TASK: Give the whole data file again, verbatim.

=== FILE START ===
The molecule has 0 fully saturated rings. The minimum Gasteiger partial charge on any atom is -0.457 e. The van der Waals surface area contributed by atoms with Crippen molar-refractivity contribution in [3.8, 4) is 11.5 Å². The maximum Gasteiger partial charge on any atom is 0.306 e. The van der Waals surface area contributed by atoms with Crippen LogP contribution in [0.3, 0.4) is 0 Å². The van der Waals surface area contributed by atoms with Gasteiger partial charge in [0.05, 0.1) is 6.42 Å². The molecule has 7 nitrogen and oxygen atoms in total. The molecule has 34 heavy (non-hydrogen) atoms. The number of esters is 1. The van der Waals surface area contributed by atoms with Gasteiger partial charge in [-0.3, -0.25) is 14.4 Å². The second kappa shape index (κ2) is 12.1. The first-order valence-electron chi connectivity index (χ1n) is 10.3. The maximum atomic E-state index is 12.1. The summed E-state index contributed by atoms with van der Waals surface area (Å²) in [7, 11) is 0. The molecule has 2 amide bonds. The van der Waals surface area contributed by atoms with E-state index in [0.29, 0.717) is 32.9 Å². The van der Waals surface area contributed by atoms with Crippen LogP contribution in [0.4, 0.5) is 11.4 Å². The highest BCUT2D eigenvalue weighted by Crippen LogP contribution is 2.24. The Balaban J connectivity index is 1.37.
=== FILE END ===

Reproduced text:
The molecule has 0 fully saturated rings. The minimum Gasteiger partial charge on any atom is -0.457 e. The van der Waals surface area contributed by atoms with Crippen molar-refractivity contribution in [3.8, 4) is 11.5 Å². The maximum Gasteiger partial charge on any atom is 0.306 e. The van der Waals surface area contributed by atoms with Crippen LogP contribution in [0.3, 0.4) is 0 Å². The van der Waals surface area contributed by atoms with Gasteiger partial charge in [0.05, 0.1) is 6.42 Å². The molecule has 7 nitrogen and oxygen atoms in total. The molecule has 34 heavy (non-hydrogen) atoms. The number of esters is 1. The van der Waals surface area contributed by atoms with Gasteiger partial charge in [-0.3, -0.25) is 14.4 Å². The second kappa shape index (κ2) is 12.1. The first-order valence-electron chi connectivity index (χ1n) is 10.3. The maximum atomic E-state index is 12.1. The summed E-state index contributed by atoms with van der Waals surface area (Å²) in [7, 11) is 0. The molecule has 2 amide bonds. The van der Waals surface area contributed by atoms with E-state index in [0.29, 0.717) is 32.9 Å². The van der Waals surface area contributed by atoms with Crippen LogP contribution in [0.4, 0.5) is 11.4 Å². The highest BCUT2D eigenvalue weighted by Crippen LogP contribution is 2.24. The Balaban J connectivity index is 1.37.